L. Ron Hubbard
For 35 years I believed that L. Ron Hubbard, founder of Scientology, was no more than a writer of mediocre fiction who, lusting for power and money, became one of the world's most successful mountebanks. Russell Miller's admirable, meticulously documented biography, Bare-Faced Messiah: The True Story of L. Ron Hubbard ( Henry Holt, 1988), has persuaded me otherwise. Hubbard was a deeply disturbed man--a pathological liar who steadily deteriorated from a charming rogue into a paranoid egomaniac . unable to distinguish," as Miller puts it, "between fact and his own fantastic fiction."
Almost everything Ron ever said about himself was false. He was never a swashbuckling explorer or distinguished naval officer. Although he claimed to be a physicist, his knowledge of science was negligible. His father, a lieutenant-commander in the United States Navy, had hoped his son would pursue a similar career, but near-sightedness kept Ron out of Annapolis. His only education was in the engineering school of George Washington University, where he dropped out after two years of dismal grades.
During the ten years preceding the Second World War, Ron became one of the nation's most industrious contributors to western, mystery, and adventure pulp fiction. His four years in the wartime Navy are summed up in a fitness report saying he "lacked essential qualities of leadership . . . not considered qualified for command or promotion." The closest he came to combat was while in command of a submarine chaser. On its shakedown cruise Hubbard mistook a magnetic deposit for submarines, and his battle against the nonexistent enemy cost him his command. Assigned to a ship on its way to a war zone, he at once applied for and obtained transfer to a school at Princeton. "Far from being a hero," Miller concludes, Hubbard was a "malingering coward who had done his best to avoid seeing action."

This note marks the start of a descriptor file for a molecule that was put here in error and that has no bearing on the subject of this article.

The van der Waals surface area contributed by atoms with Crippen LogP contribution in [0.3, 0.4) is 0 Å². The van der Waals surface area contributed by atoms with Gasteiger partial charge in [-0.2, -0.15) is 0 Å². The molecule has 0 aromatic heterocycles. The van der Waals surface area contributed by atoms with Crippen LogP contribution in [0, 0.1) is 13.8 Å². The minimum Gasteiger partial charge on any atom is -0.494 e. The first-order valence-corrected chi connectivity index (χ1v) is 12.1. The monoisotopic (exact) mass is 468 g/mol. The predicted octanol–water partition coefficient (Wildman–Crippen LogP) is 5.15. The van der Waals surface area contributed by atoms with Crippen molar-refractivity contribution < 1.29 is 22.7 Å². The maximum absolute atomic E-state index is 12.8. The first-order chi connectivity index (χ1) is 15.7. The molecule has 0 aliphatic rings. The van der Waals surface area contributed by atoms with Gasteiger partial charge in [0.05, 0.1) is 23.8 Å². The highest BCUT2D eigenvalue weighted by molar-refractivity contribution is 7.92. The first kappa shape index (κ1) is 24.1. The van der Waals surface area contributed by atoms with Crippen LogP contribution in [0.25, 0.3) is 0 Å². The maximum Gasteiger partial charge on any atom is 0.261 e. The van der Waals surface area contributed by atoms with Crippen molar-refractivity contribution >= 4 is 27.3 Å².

Ron's record as husband, father and bigamist was even more deplorable.____________________